Real stories from Baltimore County history, Maryland
In its report to the National Education Association the Committee of Eight on the Study of History in the Elementary Schools, appointed by the American Historical Society, said: "Our history teaching in the past has tailed largely because it has not been picturesciue enough."
If this criticism were justified by the colorless history teaching observed in the presentation of material throughout the grades, doubtless the same truth applies to the teaching of local history, for all too often that which is near and immediate, by virtue of its nearness, loses its romantic quality and becomes prosaic and commonplace fact. It is true that distance does lend a kind of enchantment as well as dignity to what may have been, once upon a time, a commonplace event, but any significant character or event takes on new meaning, may even have a quality of picturesqueness, if placed in its right perspective. Therefore it behooves us to choose such material from out the past experiences of the communities as will interpret the present, and to manifest such skill in method of presentation that local history teaching may not fail "because it is not picturesque enough."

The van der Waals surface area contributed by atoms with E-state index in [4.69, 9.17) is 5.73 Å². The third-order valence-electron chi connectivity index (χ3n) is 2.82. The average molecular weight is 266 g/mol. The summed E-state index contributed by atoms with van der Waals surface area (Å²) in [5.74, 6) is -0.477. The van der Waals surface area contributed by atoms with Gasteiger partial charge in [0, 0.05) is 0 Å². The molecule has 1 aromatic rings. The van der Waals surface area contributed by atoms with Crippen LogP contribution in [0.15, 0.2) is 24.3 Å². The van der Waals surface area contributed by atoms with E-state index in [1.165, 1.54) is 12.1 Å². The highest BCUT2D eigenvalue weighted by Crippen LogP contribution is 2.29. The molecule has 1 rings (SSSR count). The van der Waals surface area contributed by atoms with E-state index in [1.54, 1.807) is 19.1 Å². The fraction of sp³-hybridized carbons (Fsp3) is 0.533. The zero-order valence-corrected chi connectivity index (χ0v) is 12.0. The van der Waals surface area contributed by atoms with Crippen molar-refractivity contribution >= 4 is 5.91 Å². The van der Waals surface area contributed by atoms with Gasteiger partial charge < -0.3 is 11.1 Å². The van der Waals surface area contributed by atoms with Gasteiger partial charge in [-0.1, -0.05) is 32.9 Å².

The history of any community is the history of the common man, and as there is a constant struggle in adjustment to environment, history is ever in the process of making, is not static, but ever in a fluid state, progressing, changing as time goes on. The aim of local history teaching may then said to be "to make the children more intelligent with respect to the more crucial activities, conditions and problems of present-day life," by selecting those typical activities which serve this purpose. Certain interesting elements indicative of changes constantly taking place appear in the study of every community in which the people should have wholesome pride.
Certainly Baltimore County has a rich background which lends dignity to the present and out of the days of long ago step stately figures who add charm to every scene; stirring events that warm the blood; and spots hallowed by the acts of brave ones; yes, changing persons and events — moving pictures emphasizing three distinct periods: "In Those Days," "Yesterday" and "Today." With sufficient fact and the gift of imagination at one's command, one can weave about even the commonplace event the veil of enchantment and give that touch of human interest which will help children to realize in simple fashion that the past contributes to the present.